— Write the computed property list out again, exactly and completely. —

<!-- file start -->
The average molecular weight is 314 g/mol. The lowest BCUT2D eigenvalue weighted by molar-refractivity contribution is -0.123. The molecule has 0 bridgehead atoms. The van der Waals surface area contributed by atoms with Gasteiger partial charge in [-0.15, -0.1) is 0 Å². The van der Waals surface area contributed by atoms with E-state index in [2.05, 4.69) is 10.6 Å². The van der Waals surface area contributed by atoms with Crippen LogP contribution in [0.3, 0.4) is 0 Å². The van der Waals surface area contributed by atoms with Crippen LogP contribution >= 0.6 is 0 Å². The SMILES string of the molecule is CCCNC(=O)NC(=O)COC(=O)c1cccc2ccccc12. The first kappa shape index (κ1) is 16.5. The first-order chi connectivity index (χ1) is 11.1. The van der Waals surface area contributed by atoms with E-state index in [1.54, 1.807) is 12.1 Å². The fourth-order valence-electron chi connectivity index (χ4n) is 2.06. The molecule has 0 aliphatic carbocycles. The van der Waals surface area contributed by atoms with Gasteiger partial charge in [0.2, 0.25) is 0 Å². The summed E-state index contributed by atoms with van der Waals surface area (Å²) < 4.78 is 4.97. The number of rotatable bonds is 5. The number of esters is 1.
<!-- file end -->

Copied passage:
The average molecular weight is 314 g/mol. The lowest BCUT2D eigenvalue weighted by molar-refractivity contribution is -0.123. The molecule has 0 bridgehead atoms. The van der Waals surface area contributed by atoms with Gasteiger partial charge in [-0.15, -0.1) is 0 Å². The van der Waals surface area contributed by atoms with E-state index in [2.05, 4.69) is 10.6 Å². The van der Waals surface area contributed by atoms with Crippen LogP contribution in [0.3, 0.4) is 0 Å². The van der Waals surface area contributed by atoms with Crippen LogP contribution >= 0.6 is 0 Å². The SMILES string of the molecule is CCCNC(=O)NC(=O)COC(=O)c1cccc2ccccc12. The first kappa shape index (κ1) is 16.5. The first-order chi connectivity index (χ1) is 11.1. The van der Waals surface area contributed by atoms with E-state index in [1.54, 1.807) is 12.1 Å². The fourth-order valence-electron chi connectivity index (χ4n) is 2.06. The molecule has 0 aliphatic carbocycles. The van der Waals surface area contributed by atoms with Gasteiger partial charge in [0.2, 0.25) is 0 Å². The summed E-state index contributed by atoms with van der Waals surface area (Å²) < 4.78 is 4.97. The number of rotatable bonds is 5. The number of esters is 1.